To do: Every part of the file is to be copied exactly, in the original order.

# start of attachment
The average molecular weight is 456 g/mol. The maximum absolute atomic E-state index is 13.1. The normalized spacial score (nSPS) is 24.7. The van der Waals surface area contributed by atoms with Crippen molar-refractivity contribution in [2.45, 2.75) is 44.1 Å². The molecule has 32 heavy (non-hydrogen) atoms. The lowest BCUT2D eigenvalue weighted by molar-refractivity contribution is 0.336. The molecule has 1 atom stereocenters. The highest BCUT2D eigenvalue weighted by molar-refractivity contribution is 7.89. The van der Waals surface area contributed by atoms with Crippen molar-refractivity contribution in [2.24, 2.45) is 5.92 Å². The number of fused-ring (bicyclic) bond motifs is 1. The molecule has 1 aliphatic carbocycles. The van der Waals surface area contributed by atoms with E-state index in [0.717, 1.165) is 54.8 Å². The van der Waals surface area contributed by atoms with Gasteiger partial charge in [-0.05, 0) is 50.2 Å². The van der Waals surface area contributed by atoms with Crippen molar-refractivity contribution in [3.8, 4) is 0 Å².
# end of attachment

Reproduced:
The average molecular weight is 456 g/mol. The maximum absolute atomic E-state index is 13.1. The normalized spacial score (nSPS) is 24.7. The van der Waals surface area contributed by atoms with Crippen molar-refractivity contribution in [2.45, 2.75) is 44.1 Å². The molecule has 32 heavy (non-hydrogen) atoms. The lowest BCUT2D eigenvalue weighted by molar-refractivity contribution is 0.336. The molecule has 1 atom stereocenters. The highest BCUT2D eigenvalue weighted by molar-refractivity contribution is 7.89. The van der Waals surface area contributed by atoms with Crippen molar-refractivity contribution in [2.24, 2.45) is 5.92 Å². The number of fused-ring (bicyclic) bond motifs is 1. The molecule has 1 aliphatic carbocycles. The van der Waals surface area contributed by atoms with E-state index in [0.717, 1.165) is 54.8 Å². The van der Waals surface area contributed by atoms with Gasteiger partial charge in [-0.05, 0) is 50.2 Å². The van der Waals surface area contributed by atoms with Crippen molar-refractivity contribution in [3.8, 4) is 0 Å².